The manor of Chambersbury (Chambersbury) had previously been settled to Magdalen, wife of Edward Lord Bruce for the remainder of her life, and entailed to his youngest son Thomas, later the Earl of Elgin. It is reasonable to assume that Dame Magdalen Bruce resided at Chambersbury at least from the time of her first husband's death, as she was married in St. Lawrence’s Church in 1616 to Sir James Fullerton (See entry for 9th April 1616.) [VCH vol.2 p.326; S299 ] In May 1624, with the agreement of Thomas Bruce, his mother and her new husband Sir James Fullerton, the Manor of Chambersbury, (along with the Manor of Sarrett) was sold to Thomas and John Child, who were already the owners of the Langleybury estate.
John Dickinson, the founder of the papermills at Apsley & Nash Mills, (buying Apsley Mill Nash Mill in 1810) had a great impact on Leverstock Green, as he not only did he purchased the Chambersbury Estate but was also one of the principle patrons and moving forces behind the building of Holy Trinity Church.
As John Dickinson owned Chambersbury and Bunkers Farm by 1850 when his daughter and son-in-law moved in it seems likely he purchased the Leverstock Green end of the estate following the death of John Field in 1844. Dickinson had already been in possession of the Nash Mills end of the estate by the Tithe Survey of 1840. [S262, S366]
In 1846 a meeting was held at Abbots Hill (the home of John Dickinson) which decided that a new church should be built in Leverstock Green, as it then formed the junction of St. Mary's, Hemel; St. Michael's (St.Albans); and Abbots Langley, each being at least 2 miles distant. The minutes of the meeting began:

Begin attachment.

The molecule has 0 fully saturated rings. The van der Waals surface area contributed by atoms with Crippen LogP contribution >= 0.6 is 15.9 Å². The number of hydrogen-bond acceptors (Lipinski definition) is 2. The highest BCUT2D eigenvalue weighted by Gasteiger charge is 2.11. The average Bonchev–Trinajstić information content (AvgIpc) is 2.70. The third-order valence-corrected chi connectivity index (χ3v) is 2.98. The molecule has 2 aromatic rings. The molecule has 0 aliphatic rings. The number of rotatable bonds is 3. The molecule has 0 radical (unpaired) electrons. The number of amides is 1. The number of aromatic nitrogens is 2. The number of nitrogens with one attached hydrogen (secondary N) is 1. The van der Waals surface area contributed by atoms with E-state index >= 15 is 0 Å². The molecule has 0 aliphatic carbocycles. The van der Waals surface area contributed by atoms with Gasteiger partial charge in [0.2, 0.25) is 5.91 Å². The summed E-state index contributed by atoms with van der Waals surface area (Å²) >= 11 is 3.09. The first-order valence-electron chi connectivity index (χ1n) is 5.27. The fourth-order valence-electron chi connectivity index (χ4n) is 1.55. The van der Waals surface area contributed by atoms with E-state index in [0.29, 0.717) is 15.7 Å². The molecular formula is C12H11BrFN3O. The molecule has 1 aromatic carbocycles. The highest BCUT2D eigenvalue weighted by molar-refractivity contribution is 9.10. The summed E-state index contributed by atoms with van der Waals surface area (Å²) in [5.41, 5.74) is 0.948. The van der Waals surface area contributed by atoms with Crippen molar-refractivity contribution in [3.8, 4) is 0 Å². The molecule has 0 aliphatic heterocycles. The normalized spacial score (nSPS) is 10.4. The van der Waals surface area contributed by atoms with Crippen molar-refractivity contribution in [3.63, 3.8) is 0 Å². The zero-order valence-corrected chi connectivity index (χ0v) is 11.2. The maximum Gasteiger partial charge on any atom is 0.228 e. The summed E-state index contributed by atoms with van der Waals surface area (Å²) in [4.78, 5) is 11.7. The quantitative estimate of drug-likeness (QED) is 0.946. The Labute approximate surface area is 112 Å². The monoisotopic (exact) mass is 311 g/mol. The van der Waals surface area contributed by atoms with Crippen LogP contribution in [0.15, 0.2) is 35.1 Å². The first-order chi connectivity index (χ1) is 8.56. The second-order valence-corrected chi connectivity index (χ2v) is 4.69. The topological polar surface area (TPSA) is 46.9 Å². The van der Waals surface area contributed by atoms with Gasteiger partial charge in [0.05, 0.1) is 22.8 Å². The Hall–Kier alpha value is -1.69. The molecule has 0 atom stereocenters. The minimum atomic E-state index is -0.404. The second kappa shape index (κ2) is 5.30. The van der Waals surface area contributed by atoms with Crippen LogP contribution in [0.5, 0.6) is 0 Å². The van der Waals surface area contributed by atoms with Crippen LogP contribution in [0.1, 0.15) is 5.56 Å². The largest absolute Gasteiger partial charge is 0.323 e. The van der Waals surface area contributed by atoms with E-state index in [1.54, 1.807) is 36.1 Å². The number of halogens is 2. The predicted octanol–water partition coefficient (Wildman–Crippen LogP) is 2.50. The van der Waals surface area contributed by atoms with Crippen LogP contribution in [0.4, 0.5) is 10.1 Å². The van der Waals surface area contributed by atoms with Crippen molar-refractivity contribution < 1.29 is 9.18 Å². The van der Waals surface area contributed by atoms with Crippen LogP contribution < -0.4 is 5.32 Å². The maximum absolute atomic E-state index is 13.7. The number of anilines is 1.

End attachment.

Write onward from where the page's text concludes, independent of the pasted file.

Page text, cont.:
"In consequence of an opinion having prevailed generally among landowners, clergy and gentry residing in the neighbourhood of St. Albans, Abbots Langley and Hemel Hempstead, that the district in and about Leverstock Green was insufficiently provided with Church Accommodation...."
In August 1849 Holy Trinity was completed. As well as having contributed a considerable sum to the building fund for the church, John Dickinson also donated the oak pulpit at a cost of £30, and the font, at a cost of £10.
This is a page of a book held at The British Library referring to Geoffrey de Gorham. Click on image to go to Zoomify/British library page to see it properly.
Suggestion: Search for the person you are interested in down the list on the left hand side, then once you are at the start of the section on this individual, slide the text area to the left so that it fills, or nearly fills the screen.
Thought to be Christina of Markyate from the St. Albans Psalter.
St Cecilia in a stained glass window by Burn-Jones (R)